Bill hailed as historic step for Indigenous rights, 5,000 laws to be brought into compliance

Mike Youds, October 25, 2019

Lekwungen Dancers of Songhees First Nation perform in the B.C. Legislature prior to first reading of Bill 41.(B.C. Government Facebook page)

Victoria, BC — 

B.C. MLAs have voted unanimously to give first reading to the Declaration of the Rights of First Peoples Act, a human rights bill hailed by Indigenous and non-Indigenous leaders as a major milestone on the path to reconciliation.

“Let’s make history,” declared Scott Fraser, minister of Indigenous relations and reconciliation, as he introduced the bill in the Legislature on Thursday.

Expected to sail through subsequent readings, Bill 41 makes B.C. a trailblazer in the advancement of Indigenous rights, the first province to pass into law the UN Declaration on the Rights of Indigenous Peoples (UNDRIP). The law is seen by many as a key step in the transformation of the relationship between Indigenous peoples and the B.C. government, answering calls to action from the Truth and Reconciliation Commission.

“And it’s about time,” said Cheryl Casimer of the B.C. First Nations Summit in her address before the house. “The province of British Columbia is finally recognizing that we do indeed exist as peoples, peoples with long and unique histories, peoples with deep connections to our territories, peoples with inherent jurisdiction and governing authority, people with the right to determine ourselves what is best for ourselves and our respective territories.”

The legislative session was temporarily closed Thursday to allow First Nation participation prior to Legislative proceedings. After a prayer by Shirley Alphonse of Sooke First Nation, the occasion was celebrated in song by Butch Dick and the Lekwungen Dancers of Songhees First Nation.

Like other Indigenous leaders who travelled to Victoria for the occasion, NTC President Judith Sayers had a front-row seat, hearing speakers and watching the historic drama play out. In the public gallery watched other Indigenous politicians, including Quebec MP Romeo Saganash — who fought unsuccessfully in the House of Commons earlier this year to have federal laws harmonized with UNDRIP — and newly re-elected Independent MP Jody Wilson-Raybould.

“Everybody was so up and excited that this is actually happening,” Sayers said. “It was quite the day.”

Every leader who spoke on behalf of B.C. First Nations, including Grand Chiefs Ed John and Stewart Phillip, BCAFN Regional Chief Terry Teegee and Casimir, received a standing ovation, she noted.

John said the legislation cannot be simply symbolic, that it should “bring justice to the issues.”

“I call on you to be brave,” he said. “Change does require courage.”

For Sayers — who was directly involved in crafting UNDRIP at the UN two decades ago while representing the Four Nations of Hobbema in Alberta — the legislation is welcomed but she has concerns with some aspects.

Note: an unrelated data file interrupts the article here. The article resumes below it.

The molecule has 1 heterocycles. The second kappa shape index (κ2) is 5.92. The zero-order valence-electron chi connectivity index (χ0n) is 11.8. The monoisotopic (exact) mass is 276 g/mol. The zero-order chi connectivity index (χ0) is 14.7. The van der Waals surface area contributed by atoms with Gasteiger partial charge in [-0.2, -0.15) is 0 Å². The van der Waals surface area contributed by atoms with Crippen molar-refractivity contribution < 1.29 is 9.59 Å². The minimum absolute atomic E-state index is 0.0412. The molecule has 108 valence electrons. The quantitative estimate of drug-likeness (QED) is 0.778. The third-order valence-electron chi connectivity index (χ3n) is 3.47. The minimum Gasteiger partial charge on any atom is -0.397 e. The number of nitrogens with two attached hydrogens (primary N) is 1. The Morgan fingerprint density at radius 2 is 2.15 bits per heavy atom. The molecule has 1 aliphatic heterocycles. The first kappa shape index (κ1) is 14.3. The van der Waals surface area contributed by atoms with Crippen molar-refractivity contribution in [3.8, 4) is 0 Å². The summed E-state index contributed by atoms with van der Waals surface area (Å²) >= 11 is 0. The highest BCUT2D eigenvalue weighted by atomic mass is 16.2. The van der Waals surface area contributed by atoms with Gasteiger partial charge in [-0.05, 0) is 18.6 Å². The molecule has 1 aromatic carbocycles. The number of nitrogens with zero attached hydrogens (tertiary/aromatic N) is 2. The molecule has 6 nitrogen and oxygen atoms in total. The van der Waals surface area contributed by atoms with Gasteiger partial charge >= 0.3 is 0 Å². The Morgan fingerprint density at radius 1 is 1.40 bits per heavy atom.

“It’s not perfect, but we can work with this,” she said Friday after returning to Port Alberni. “This is a good day. It’s a good thing. I just think it could be better, it could be stronger.”

While the NDP government cited collaboration with First Nations in drafting the bill, only the B.C. First Nations Leadership Council was directly involved. Other Indigenous leaders were invited to view the legislation a few weeks ago after signing a non-disclosure agreement, too late in the process to provide substantive input.

“If Indigenous people had drafted this, it would look a lot different, but it’s what we will work with,” Sayers said.

The bill lays out an action plan to begin addressing the task ahead, an estimated 5,000 laws that will need to be brought into compliance. Those will require prioritizing.

“As Indigenous peoples, we need to decide what are the most important provincial laws affecting Nuu-chah-nulth concerns the most and put them in line with UNDRIP,” Sayers said.
There are some definitions of shared decision-making and consent within the legislation that raise NTC concerns. Additionally, trying to negotiate First Nation interests with the province on a project-by-project basis could be an onerous requirement, Sayers suggested.

“I just think it’s a lot of work to achieve what needs to be achieved,” she said. “I wish there could have been another way of doing that.”

As laws are modified or drafted, they will be aligned with the UN Declaration. Other elements include:

  • Annual public reporting to monitor progress.
  • Discretion for new decision-making agreements, with clear processes, administrative fairness and transparency, where decisions directly affect Indigenous peoples and mechanisms exist in legislation.
  • Recognition of additional forms of Indigenous governments in reaching agreements. These could take the form of multiple nations working as a collective, or hereditary governments as determined by citizens of the nation.

While the legislation will be watched closely by other provinces, it is unlikely to have a direct impact on treaty talks with the federal government that have dragged on for years. That impetus is more likely to come from a new treaty framework, adopted last week at the First Nations Summit.

Bill 41 is expected to pass final reading by the end of November.

“This is the easy part,” Sayers said, adding that what is needed now is political will and open minds to find new ways of working together.

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